Unlike most of the volunteer.gov applications I've done, which seem to vanish into an electronic void never to be heard of again, CHIR did a fast response. I got a nice note from the volunteer coordinator at the park that was in essence a FOAD but phrased quite politely: the VIP slot had been filled, but thanks for applying. I did an equally nice note back saying that if they had a cancellation, keep us in mind. That was back in the fall of 2014, I promptly shoved CHIR to the back of my mind until we got down here. That's when it turned into a "must visit it and get that NPS Passport stamp."
Okay, so I'm not quite that bad. I do usually do one lap around the gift shop area to pick up a magnet or a book, do a quick perusal of the park information (e.g., walk through whatever museum-like area they have), and then exit. And at CHIR we did do the scenic drive up to two lookouts and amble over a fairly short trail that had signage at various points explaining just what we were looking at.
|Nifty overlook that had a wall that to me felt much, much too low.|
|CCC-constructed fire lookout perched on a mountain top.|
As for CHIR itself, it's not bad.The terrain is interesting. As one might surmise from the name, it's a chunk of the Chiricahua Mountains. Over millennia wind and water carved the rock into interesting formations referred to as "hoodoos." Some sections of the park have more than others, but the scenery definitely isn't boring. There are good hiking trails of various lengths and difficulties, and, for people who have horses, there is at least one equestrian trail..The Kid and I talked about going back one of these weekends and having the S.O. drop us off at the trailhead on one end and then meeting us at the other. Thanks to arthritic knees and a bad ankle, the S.O. isn't up to doing long hikes anymore, but theoretically I still am. (Side Note: Over 40 years ago doctors started warning me that if I didn't lose weight I'd end up with bad knees. At this point, when I've definitely slid into geezerhood and have a bunch of other things wrong with me, my knees are the one thing that seem to be functioning just fine. I may be fat, but I can walk just fine. It's a mystery.)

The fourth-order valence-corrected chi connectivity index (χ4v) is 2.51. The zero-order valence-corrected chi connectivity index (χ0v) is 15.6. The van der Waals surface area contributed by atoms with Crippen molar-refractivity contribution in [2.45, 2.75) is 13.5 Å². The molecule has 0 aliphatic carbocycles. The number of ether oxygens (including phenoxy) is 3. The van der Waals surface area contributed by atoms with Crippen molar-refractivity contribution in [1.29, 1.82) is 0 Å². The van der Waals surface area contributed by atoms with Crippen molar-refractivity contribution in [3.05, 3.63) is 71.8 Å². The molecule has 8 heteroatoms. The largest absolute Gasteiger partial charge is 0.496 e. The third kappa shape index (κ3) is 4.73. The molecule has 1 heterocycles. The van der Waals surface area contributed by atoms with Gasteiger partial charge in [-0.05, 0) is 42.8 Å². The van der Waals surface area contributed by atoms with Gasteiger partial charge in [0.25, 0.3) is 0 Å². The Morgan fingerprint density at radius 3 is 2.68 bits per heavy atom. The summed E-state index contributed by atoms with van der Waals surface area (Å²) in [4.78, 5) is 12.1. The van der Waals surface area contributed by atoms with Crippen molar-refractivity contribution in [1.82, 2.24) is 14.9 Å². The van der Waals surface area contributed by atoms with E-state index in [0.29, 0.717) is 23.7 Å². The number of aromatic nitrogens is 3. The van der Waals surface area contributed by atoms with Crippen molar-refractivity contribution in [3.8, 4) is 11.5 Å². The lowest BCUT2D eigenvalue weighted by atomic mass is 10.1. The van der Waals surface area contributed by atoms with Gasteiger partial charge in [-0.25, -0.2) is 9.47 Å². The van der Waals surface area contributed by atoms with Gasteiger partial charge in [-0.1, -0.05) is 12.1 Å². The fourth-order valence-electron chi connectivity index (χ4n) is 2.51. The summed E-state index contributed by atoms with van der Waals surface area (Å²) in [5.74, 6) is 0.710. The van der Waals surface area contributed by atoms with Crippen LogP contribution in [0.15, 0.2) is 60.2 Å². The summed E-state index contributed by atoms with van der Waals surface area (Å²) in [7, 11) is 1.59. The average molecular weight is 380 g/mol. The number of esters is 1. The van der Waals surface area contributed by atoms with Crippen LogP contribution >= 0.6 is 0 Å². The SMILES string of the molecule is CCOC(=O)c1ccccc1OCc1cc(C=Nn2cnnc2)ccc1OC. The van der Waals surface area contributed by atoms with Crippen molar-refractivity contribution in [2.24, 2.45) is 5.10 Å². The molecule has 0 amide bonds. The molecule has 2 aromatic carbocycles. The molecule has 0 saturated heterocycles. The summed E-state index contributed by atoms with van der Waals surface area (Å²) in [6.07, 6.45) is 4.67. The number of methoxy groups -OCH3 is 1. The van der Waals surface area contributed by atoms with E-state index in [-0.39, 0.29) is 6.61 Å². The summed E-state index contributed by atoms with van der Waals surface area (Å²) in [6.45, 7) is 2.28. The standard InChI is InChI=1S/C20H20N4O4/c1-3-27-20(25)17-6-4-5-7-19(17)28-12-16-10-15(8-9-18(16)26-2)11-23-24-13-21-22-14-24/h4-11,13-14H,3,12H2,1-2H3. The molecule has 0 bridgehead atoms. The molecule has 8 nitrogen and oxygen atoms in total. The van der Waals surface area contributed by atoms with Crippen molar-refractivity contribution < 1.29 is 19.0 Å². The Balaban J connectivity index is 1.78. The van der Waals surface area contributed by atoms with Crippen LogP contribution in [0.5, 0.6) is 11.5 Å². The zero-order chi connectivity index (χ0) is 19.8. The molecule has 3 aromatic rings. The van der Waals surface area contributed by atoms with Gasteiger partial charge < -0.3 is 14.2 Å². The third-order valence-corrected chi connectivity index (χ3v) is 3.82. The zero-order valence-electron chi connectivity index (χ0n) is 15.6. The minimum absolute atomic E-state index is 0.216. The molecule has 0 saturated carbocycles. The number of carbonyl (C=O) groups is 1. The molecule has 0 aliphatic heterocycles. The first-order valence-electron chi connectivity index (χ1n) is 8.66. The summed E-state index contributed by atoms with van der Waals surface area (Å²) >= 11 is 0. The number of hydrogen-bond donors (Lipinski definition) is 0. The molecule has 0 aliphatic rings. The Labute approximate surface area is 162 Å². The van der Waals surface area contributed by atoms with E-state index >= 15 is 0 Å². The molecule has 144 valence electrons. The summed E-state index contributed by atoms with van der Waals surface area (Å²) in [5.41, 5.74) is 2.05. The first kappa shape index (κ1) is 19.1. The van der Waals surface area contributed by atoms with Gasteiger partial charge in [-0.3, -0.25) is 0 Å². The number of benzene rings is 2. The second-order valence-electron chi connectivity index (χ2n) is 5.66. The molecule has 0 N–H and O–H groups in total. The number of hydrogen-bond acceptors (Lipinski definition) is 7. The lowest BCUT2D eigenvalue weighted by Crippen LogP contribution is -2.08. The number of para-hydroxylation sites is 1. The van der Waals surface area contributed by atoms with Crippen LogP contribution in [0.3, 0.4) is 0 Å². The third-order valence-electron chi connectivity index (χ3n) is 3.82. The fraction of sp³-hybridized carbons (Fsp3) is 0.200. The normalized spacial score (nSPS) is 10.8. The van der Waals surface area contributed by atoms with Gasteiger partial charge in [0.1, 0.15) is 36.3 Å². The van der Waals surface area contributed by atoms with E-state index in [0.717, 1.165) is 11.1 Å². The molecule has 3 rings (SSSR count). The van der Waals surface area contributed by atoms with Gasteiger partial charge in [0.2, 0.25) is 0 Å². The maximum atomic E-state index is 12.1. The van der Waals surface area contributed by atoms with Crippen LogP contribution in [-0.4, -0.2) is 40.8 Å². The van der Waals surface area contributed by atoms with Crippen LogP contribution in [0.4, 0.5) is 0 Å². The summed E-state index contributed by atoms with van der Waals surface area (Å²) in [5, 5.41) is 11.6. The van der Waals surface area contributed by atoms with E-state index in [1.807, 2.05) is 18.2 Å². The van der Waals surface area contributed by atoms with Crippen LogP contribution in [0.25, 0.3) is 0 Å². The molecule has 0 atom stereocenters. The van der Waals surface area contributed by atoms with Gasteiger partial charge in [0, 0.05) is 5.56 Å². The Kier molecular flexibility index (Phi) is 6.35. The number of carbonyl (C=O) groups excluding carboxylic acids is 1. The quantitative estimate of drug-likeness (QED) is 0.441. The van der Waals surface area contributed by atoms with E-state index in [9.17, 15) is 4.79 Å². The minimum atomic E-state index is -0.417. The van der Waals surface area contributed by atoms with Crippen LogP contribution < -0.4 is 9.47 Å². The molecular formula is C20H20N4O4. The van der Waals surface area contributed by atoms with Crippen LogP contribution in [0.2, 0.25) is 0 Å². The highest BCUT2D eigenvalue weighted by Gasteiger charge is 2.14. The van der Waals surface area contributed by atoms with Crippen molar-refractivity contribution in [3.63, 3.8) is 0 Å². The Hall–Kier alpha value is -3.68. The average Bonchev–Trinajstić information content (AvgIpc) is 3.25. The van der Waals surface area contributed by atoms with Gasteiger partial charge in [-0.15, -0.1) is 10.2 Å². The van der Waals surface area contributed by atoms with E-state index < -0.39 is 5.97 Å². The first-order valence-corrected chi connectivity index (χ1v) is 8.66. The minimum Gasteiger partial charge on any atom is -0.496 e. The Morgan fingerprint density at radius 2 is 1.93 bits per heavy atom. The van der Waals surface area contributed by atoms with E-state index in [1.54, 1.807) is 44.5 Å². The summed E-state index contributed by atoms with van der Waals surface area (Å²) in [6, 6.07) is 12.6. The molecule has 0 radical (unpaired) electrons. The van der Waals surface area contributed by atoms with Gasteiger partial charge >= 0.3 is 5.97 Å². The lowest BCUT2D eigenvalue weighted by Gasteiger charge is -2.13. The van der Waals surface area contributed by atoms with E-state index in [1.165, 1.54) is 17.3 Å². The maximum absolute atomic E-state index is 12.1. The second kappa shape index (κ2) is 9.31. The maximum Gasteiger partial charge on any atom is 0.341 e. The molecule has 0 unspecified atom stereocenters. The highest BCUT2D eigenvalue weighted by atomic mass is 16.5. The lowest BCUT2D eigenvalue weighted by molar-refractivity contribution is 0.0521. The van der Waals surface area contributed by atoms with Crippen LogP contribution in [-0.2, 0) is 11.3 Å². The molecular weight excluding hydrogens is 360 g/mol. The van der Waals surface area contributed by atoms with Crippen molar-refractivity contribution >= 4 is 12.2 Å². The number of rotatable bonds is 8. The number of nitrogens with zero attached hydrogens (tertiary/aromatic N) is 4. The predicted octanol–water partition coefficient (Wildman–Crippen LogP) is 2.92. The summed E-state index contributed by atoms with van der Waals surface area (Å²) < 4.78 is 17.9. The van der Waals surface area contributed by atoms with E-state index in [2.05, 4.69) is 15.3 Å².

We also talked about going back and timing it so we could hike the trail to a fire outlook constructed by the Civilian Conservation Corps in the 1930s. The trail curls around a mountain top and includes a tunnel. I would have liked to hike it, but we all agreed we lacked adequate water and it was getting to be a little late in the afternoon. No one wants to be walking down from a mountain in the dark even if it is on a well-marked and decently maintained trail.
The park also includes heritage resources in the form of a former dude ranch. Faraway Ranch began life as a farm established by a Swedish immigrant family in the 1880s and evolved into a guest ranch in the early 20th century. The park has an interesting display in the Visitor Center illustrating how the orginal crude cabin evolved over the decades into a much bigger and more elaborate ranch house. The ranch house is open for tours on the weekends, but unfortunately our timing was off. We were there on a Saturday when tours had been cancelled for that particular day. Maybe some other time -- it would be interesting to see the interior and to hear more about the history.
|High dollar NPS earth-moving equipment|
There's a tiny family cemetery right at the entrance to the park where members of the Swedish immigrant family are interred. I had the usual morbid thought that hits whenever I see historic cemeteries "preserved" by putting up a fence around the most prominently marked graves and then paving around the perimeter -- just how many people are under this asphalt? -- but no doubt the decision for the fencing and paving was made right after CHIR was established 80 years ago and people weren't quite as cognizant of the possibility of unmarked graves in pioneer cemeteries.